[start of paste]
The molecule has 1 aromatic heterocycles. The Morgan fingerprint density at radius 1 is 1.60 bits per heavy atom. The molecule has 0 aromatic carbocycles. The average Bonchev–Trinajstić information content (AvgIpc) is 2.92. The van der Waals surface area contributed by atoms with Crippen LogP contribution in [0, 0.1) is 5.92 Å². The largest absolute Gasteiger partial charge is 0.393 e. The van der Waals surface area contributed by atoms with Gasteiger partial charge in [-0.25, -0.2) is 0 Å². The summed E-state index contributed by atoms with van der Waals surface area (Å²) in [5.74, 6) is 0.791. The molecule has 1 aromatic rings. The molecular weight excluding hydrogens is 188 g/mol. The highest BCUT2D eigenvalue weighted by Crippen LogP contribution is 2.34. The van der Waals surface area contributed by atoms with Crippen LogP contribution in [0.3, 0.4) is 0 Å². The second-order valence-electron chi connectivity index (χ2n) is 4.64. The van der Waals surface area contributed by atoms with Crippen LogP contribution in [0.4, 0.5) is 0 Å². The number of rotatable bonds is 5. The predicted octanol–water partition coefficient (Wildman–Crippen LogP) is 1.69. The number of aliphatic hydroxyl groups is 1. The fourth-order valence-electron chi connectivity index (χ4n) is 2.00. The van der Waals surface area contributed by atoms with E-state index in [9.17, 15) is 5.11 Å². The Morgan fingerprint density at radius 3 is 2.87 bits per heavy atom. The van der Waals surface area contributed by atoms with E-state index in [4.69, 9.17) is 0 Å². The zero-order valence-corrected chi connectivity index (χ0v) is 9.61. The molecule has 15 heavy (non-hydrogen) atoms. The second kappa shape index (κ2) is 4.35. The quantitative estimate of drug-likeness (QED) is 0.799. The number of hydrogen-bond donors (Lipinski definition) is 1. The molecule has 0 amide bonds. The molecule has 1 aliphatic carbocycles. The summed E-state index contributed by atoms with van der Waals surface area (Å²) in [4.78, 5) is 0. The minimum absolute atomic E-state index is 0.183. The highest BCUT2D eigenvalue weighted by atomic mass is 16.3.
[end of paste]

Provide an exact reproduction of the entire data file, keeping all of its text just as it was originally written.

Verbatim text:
The molecule has 1 aromatic heterocycles. The Morgan fingerprint density at radius 1 is 1.60 bits per heavy atom. The molecule has 0 aromatic carbocycles. The average Bonchev–Trinajstić information content (AvgIpc) is 2.92. The van der Waals surface area contributed by atoms with Crippen LogP contribution in [0, 0.1) is 5.92 Å². The largest absolute Gasteiger partial charge is 0.393 e. The van der Waals surface area contributed by atoms with Gasteiger partial charge in [-0.25, -0.2) is 0 Å². The summed E-state index contributed by atoms with van der Waals surface area (Å²) in [5.74, 6) is 0.791. The molecule has 1 aromatic rings. The molecular weight excluding hydrogens is 188 g/mol. The highest BCUT2D eigenvalue weighted by Crippen LogP contribution is 2.34. The van der Waals surface area contributed by atoms with Crippen LogP contribution in [0.3, 0.4) is 0 Å². The second-order valence-electron chi connectivity index (χ2n) is 4.64. The van der Waals surface area contributed by atoms with Crippen LogP contribution in [0.4, 0.5) is 0 Å². The number of rotatable bonds is 5. The predicted octanol–water partition coefficient (Wildman–Crippen LogP) is 1.69. The number of aliphatic hydroxyl groups is 1. The fourth-order valence-electron chi connectivity index (χ4n) is 2.00. The van der Waals surface area contributed by atoms with E-state index in [9.17, 15) is 5.11 Å². The Morgan fingerprint density at radius 3 is 2.87 bits per heavy atom. The van der Waals surface area contributed by atoms with E-state index in [4.69, 9.17) is 0 Å². The zero-order valence-corrected chi connectivity index (χ0v) is 9.61. The molecule has 15 heavy (non-hydrogen) atoms. The second kappa shape index (κ2) is 4.35. The quantitative estimate of drug-likeness (QED) is 0.799. The number of hydrogen-bond donors (Lipinski definition) is 1. The molecule has 0 amide bonds. The molecule has 1 aliphatic carbocycles. The summed E-state index contributed by atoms with van der Waals surface area (Å²) in [4.78, 5) is 0. The minimum absolute atomic E-state index is 0.183. The highest BCUT2D eigenvalue weighted by atomic mass is 16.3.